Rogue Magic, Free Novel — Chapter 34

(Those of you who are writers, if you wish to post your links in the comments OR to send them to Free Range Oyster [his screen name without spaces – at – gmail dot com], he’ll be compiling them for a promo post on Saturday.  It might take a couple of weeks as he’s dealing with life stuff.)

The prequel to this — Witchfinder — has been removed.  I do promise to go through the copyedits as soon as humanly possible and send the advance copies to those who pre-ordered.  You’ll know when that’s eminent because I’ll remove scattered chapters from this blog.  I do hope to manage it next week, but I’m not promising as I’m still finishing a novel under contract to Baen. Meanwhile, if you donate $6 and note it in the field, you’ll get advance-subscribed to this novel.  I do, however, understand it can be a long time to wait, and if you want to, do so.  I will continue to post chapters here, roughly one a week.
NOTICE: For those unsure about copyright law and because there was a particularly weird case, just because I’m making the pre-first draft of my novel available to blog readers, it doesn’t mean that this isn’t copyrighted to me.  Rogue Magic as all the contents of this blog is © Sarah A. Hoyt 2013.  Do not copy, alter, distribute or resell without permission.  Exceptions made for ATTRIBUTED quotes as critique or linking to this blog. Credit for the cover image is © Ateliersommerland | Dreamstime.com

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For previous chapters, read here Though you might have to hunt for the last two as I haven’t added them.

Wolfe Merrit, manager of the manufacturies for the Earl of Savage:

 

I pulled the lady all the way into the undergrowth and hid there, scarce daring to breathe.  I threw my magical veiling ability over both of us.

The thing is that such as it was, my magic was smaller than hers, but I’d been in this situation before, and I knew exactly the kind of veiling that was required to keep creatures made mostly of magic to see us.  Of course, gods weren’t elves, and I hadn’t been even in fairyland, let alone in this place.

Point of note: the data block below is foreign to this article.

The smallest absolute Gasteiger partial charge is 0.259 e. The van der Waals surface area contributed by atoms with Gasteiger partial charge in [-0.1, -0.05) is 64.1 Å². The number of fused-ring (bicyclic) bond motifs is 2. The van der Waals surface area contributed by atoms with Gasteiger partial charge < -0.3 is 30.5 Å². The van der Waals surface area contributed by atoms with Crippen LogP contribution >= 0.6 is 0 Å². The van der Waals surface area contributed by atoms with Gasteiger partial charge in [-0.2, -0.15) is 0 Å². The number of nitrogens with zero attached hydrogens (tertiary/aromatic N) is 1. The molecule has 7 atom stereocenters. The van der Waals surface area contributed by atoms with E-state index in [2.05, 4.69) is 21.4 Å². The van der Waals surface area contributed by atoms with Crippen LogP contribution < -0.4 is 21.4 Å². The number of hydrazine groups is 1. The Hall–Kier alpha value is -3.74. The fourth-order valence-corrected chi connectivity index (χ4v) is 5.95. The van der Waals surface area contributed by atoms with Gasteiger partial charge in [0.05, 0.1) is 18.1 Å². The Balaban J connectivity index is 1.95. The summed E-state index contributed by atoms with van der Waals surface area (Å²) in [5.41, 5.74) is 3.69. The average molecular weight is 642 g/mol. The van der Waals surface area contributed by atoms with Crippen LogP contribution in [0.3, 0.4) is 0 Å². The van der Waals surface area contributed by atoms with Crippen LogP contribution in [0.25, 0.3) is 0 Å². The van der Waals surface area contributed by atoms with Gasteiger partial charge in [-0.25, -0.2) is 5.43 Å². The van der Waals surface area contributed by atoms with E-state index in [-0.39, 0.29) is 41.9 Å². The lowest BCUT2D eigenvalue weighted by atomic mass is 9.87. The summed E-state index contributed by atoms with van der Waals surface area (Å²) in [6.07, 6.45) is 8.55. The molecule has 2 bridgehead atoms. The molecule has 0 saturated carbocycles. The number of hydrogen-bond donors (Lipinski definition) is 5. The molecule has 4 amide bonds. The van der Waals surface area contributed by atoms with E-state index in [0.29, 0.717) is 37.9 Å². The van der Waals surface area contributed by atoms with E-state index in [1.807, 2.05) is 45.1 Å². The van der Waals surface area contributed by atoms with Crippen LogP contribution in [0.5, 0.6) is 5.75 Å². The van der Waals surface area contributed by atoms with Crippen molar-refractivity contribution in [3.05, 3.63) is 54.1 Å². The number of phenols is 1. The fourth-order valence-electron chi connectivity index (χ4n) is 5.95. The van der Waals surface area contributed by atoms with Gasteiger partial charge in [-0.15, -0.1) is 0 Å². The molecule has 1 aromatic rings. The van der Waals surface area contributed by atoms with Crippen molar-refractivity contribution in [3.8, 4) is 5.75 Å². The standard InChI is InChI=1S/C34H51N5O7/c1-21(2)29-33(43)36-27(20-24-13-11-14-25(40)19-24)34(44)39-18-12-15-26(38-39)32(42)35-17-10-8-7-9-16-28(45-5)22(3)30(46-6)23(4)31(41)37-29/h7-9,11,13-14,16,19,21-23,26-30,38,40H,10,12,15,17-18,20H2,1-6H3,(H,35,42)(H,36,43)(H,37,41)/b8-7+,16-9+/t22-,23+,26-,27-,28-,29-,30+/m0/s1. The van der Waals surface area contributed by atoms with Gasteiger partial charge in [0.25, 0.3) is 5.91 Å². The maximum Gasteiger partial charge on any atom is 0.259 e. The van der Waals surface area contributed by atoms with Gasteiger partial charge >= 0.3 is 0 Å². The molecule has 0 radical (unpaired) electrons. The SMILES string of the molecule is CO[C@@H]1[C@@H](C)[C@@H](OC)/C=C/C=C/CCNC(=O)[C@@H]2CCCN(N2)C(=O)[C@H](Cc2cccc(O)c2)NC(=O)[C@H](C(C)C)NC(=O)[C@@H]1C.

I wondered how a place could combine all the disparate myths of mankind and not implode, and I wished – I heartily wished – that I could be reading about someone else having this adventure, far away.  It would seem grand and interesting then, instead of stomach-churning terror.

I wondered how one got out of the mythworld, let alone get out with our skins intact.  There was the descriptions of escaping hades, which perforce must be in the mythworld.  If those were right, there must be a path out, a way to recross the river, or perhaps some large rock we could roll.

I pulled the Lady Helen close to me without even realizing what I was doing.  That she let me, and crouched unresisting next to me, so that I could feel the heat of her body and her form against my chest and thigh seemed a little odd, but not strange.  Force, she must be scared out of her mind.

At least she was not complaining or trying to push me away, which I’d been afraid she would do.